California Citrus Challenges: Water Tops HLB

Josh McGillCitrus

California Citrus

While the situation has improved this year, lack of available water led to the removal of 25,000 to 30,000 acres of California citrus last year.

Asian citrus psyllids are detected sporadically in the San Joaquin Valley — home to most California oranges and mandarins — and are endemic in Southern California lemon country. But as far as anyone knows, the pests that spread HLB in Florida and Texas have not spread the disease into California’s commercial citrus groves. California HLB detections have been limited to 17 trees in the urban Los Angeles area.

California Citrus Mutual President Joel Nelsen thinks the absence of HLB in groves is at least partly due to a lesson learned from Florida’s devastating experience with HLB: “Get ahead of it.”

Nelsen says California growers were looking hard for psyllids and were prepared to spray aggressively for them for years before the pests showed up in groves. When psyllids were detected, California growers began spraying for them. He contrasts that to Florida, which had psyllids that went mostly unsprayed until HLB was detected in 2005.



Even before HLB was detected in California’s urban areas, the citrus industry began spending about $1 million a year on a public outreach program. “We assumed the problem would start in urban areas, and it has,” Nelsen says. The industry bought radio time to educate urban dwellers about HLB, and the campaign has paid off. Nelsen says homeowners have been cooperative, agreeing with psyllid trapping and removal of HLB-infected trees. “That’s (public outreach) one thing the industry in Florida overlooked,” he says.

Although California’s commercial citrus has been spared known HLB detection so far, Nelsen ranks the disease as his industry’s second biggest challenge because of its potential for devastation.

The citrus industry, like the rest of California agriculture, has suffered from drought and water shortage for three years. There has been very little rain or snowpack, leaving citrus growers totally reliant on groundwater because surface water stored behind dams has been unavailable. The U.S. Bureau of Reclamation allocates available surface water, but allocated none to California agriculture for 2014–15, Nelsen says. “We dug wells and offset surface water with groundwater pumping,” but some growers had dry wells, he says. As a result, California growers removed 25,000 to 30,000 acres of citrus groves in the past year, he says.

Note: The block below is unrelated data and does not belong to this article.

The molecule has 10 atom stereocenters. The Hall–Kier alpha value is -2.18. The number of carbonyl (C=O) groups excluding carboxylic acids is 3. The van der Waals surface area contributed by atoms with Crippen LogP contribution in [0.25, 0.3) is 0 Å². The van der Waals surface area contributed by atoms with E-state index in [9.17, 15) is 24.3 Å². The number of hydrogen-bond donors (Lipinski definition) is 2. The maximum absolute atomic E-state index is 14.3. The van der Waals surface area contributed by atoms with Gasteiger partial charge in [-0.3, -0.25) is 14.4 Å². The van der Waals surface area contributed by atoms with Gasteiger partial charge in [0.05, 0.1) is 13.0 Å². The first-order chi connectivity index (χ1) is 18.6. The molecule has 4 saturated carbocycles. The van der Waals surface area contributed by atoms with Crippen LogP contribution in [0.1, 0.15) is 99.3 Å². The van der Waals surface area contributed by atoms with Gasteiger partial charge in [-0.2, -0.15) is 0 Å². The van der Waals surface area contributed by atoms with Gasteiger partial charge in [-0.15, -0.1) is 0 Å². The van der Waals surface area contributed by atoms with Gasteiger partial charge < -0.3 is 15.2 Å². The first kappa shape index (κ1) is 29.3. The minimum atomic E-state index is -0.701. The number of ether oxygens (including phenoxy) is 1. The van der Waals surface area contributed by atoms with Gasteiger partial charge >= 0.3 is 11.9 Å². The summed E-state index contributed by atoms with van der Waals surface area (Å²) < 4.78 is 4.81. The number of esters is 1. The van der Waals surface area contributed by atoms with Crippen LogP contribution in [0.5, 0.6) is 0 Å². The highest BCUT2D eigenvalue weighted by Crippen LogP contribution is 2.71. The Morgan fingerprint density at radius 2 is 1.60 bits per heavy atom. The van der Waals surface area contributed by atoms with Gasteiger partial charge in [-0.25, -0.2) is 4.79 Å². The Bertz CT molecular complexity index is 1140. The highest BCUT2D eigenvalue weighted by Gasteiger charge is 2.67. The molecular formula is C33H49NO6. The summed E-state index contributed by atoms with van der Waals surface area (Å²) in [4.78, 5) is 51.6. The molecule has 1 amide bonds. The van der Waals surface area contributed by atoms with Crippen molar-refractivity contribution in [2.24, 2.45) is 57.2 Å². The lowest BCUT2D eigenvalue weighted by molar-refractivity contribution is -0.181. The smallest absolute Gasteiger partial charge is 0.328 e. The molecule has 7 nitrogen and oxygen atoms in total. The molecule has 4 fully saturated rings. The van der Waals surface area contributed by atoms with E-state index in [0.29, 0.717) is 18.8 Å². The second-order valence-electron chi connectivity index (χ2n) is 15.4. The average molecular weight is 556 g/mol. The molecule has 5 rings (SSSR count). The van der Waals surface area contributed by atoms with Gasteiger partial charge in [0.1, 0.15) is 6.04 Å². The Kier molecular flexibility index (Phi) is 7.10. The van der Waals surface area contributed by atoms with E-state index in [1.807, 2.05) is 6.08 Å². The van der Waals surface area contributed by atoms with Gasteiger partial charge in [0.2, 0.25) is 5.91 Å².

Relief arrived this year. There has been more snowpack providing more surface water, and the Bureau of Reclamation is expected to allocate sufficient water for agriculture this year. But Nelsen says the water crisis “is not over; it’s temporarily eased,” and that water availability will continue to be the industry’s top challenge.

California has production costs of about $3,500 per acre for oranges, $4,500 for lemons and $5,000 for mandarins, Nelsen says. Growers spend much on pesticides for the virtually all-fresh crop, and up to $500 per acre for access to water from government and private sources, he explains. Mandarin groves are netted each spring at a cost of about $1,500 per acre to prevent cross pollination by bees, he adds. He estimates additional sprays for psyllids cost $100 to $200 per acre.

California citrus acreage has bounced between 250,000 to 270,000 acres over the past 20 years, and currently is about 270,000 acres. This season, according to the May 10 U.S. Department of Agriculture’s citrus forecast, California is expected to produce 52.5 million boxes of oranges, 22 million boxes of mandarins, 21 million boxes of lemons and 3.9 million boxes of grapefruit.

Nelsen says some growers are removing less-desirable, early-season oranges and replanting grapefruit. The grapefruit produced might fill a market hole left by Florida’s drastic grapefruit acreage and production losses of recent years, he says.

“Our potential is still real positive,” Nelsen says. “We’ve attracted new consumers because of the success of our mandarin program.” California produces easy-peel, seedless mandarins that consumers find convenient to eat.

California orange growers who feared the mandarins would cannibalize their sales took action to attract and keep consumers, Nelsen says. They increased orange maturity standards so consumers who buy fruit early in the season like it and keep buying it.

Nelsen says California supplies 85 percent of the United States’ fresh citrus. After the U.S., top markets for California citrus are Canada, Korea, China, Japan and Australia.

Nelsen says he’s “aggravated” that regulations imposed by numerous government agencies have forced many small California growers to sell their groves to larger growers. Regulatory costs for citrus growers have increased 88 percent in 10 years, mainly for fees, permits, licenses and water conveyance costs, Nelsen says. He believes if increasing regulatory and other costs force U.S. citrus growers to charge more for fruit, the growers will lose market share to imports. “Consumers will quit spending on fresh citrus if they find an acceptable alternative at a lower cost,” he says.

Nelsen also is worried by environmental activists “telling us how to grow citrus” and trying to impose even more regulations on growers.

About the Author

Ernie Neff

Senior Correspondent at Large

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